Remembering a tyrant in the name of freedom
Posted on August 25th, 2012

Janaka Perera

 It is now six decades since the name of the place where the Lion flag was hoisted on February 4, 1948 was changed from Torrington Square to Independence Square in Colombo. 

A 100 years before, on July 29, 1848 British Governor Lord Torrington declared Martial Law to brutally crush the Matale uprising (July-August 1848) sparked off by oppressive taxes which included a road-tax, a shop-tax, a gun-tax, and a dog-tax. The fourth sentenced to death all puppies above three months old whose proprietors could not pay the tax.  All appeals many citizens made to Governor Torrington against the imposition of the taxes were disregarded.

The reign of terror he unleashed resulted in a bloodbath.

Yet ironically today 164 years after the uprising  it is not the name Independence Square that people are reminded of in daily verbal communication but that of Governor Torrington.  We also still have Torrington flats in Colombo in memory of the same Governor.  If we get into a bus and ask for a ticket to Nidahas Chathurasraya (Independence Square) we need not be surprised if the conductor wonders where the hell it is.  But he definitely knows where “ƒ”¹…”Torrington’ is. Whether we speak in Sinhala, Tamil or English it is the same.

This is a consequence of not having the common sense to introduce name which would be easy for the ordinary citizen to pronounce quickly.  The problem is not with the Independence Hall but the with name given to the square to replace “ƒ”¹…”Torrington’   

The name Brownrigg Road was replaced with Keppettipola Mawatha since it was under Governor Brownrigg’s rule that Keppettipola who led the 1818 Uva uprising was executed.   Likewise an appropriate easily pronounced name for Torrington Square should have been that of the innocent Buddhist monk, Venerable Kudapola who was executed in full robes by firing squad on Torrington’s orders.  At the Courts Martial held in Kandy the monk was falsely accused of withholding information on the rebel leaders although there was not a shred of evidence to substantiate the charges.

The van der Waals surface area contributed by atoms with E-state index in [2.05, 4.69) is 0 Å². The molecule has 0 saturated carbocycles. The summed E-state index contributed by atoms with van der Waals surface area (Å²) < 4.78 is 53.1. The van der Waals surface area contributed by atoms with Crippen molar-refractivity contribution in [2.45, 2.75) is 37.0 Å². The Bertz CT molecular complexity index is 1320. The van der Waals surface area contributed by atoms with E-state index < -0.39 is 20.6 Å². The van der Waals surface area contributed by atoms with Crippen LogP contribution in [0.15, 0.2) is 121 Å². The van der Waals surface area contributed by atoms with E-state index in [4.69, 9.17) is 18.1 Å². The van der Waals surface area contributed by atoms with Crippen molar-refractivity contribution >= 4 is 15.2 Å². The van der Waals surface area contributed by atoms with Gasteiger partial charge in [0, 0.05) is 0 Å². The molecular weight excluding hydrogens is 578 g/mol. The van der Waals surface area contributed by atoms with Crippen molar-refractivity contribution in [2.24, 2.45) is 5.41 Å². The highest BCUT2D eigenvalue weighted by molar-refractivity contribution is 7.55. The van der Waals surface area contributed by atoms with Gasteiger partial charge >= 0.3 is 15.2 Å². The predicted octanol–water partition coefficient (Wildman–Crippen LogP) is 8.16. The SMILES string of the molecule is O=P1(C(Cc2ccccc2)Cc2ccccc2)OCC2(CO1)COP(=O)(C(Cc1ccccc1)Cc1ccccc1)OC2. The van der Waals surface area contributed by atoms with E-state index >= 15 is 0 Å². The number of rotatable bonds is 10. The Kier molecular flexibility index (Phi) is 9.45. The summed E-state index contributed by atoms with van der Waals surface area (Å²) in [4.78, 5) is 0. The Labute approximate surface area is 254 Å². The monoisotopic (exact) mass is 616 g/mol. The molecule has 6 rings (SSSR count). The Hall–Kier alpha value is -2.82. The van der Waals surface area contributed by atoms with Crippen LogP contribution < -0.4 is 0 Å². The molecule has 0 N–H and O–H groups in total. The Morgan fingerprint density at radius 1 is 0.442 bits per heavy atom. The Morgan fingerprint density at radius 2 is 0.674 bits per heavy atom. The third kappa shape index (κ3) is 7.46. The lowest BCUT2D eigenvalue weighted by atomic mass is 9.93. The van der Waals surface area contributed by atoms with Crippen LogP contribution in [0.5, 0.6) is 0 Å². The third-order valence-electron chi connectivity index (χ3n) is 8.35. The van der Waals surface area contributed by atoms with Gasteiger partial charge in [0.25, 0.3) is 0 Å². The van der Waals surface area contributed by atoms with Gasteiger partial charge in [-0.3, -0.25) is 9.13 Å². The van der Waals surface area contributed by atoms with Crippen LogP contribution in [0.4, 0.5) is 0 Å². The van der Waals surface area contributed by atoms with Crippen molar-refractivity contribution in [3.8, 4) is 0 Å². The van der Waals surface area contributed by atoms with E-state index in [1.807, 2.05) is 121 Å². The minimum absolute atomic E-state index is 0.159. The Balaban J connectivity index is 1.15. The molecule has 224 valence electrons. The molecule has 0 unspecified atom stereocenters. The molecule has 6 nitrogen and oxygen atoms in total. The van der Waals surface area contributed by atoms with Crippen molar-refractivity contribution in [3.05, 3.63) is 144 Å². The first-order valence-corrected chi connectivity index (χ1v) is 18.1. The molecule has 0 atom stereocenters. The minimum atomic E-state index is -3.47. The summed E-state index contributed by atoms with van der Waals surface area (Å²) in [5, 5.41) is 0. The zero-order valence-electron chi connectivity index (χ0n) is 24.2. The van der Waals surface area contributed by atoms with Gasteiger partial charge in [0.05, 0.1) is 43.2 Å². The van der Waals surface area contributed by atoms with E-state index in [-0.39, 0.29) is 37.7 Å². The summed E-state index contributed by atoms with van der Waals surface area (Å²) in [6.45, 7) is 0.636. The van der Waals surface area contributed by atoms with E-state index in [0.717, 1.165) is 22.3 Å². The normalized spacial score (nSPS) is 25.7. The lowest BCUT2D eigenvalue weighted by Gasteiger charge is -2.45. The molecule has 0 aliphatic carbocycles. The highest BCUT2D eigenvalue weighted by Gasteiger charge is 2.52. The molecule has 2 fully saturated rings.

Ven. Kudapola was a bhikku who lived as a hermit in a forest cave before he was brought to Kandy handcuffed to be tried for “ƒ”¹…”high treason.’ The news of his execution spread like wildfire. The senseless murder of a Buddhist monk under the pretence of justified execution enraged citizens of all classes.

The news traveled not only to England but also to the USA which had won its War of Independence (1775-1783) just 68 years before.  Also, like the Matale uprising the American Revolutionary War against England too was the outcome of unjust taxes (starting with the Stamp Act of 1765) imposed on the settlers.  Memories of the British yoke were still fresh in the American settler’s mind.  Neo-imperialist ambitions which were to corrupt the Americans had not yet emerged. Hence their empathy with the Sinhala patriots is reflected in the following excerpts from an article titled “ƒ”¹…”English in Ceylon’ The United States Journal and Democratic Review of May 1851 reporting the execution of the Venerable Kudapola:

 “”¦On these absurd and unintelligible charges the poor Buddhist priest
was dragged before a military tribunal; tried by military judges, not
one of whom understood the language in which the evidence against him
was given; convicted and shot! Several attorneys who were present at
the trial; and who did understand the language, felt satisfied that
the witnesses for the prosecution had perjured themselves for the
purpose of currying favor with the Governor, and that the priest was
innocent. Under this impression they be sought the Governor to postpone
the execution. In vain Lord Torrington’s answer was By G, sir, if all
the lawyers in Ceylon said that the priest was innocent, he should be
shot tomorrow morning. And shot he was. More, Earl Grey, in answer to
Lord Torrington’s dispatch announcing the execution, pronounced the
death of the Buddhist priest to be highly satisfactory!…”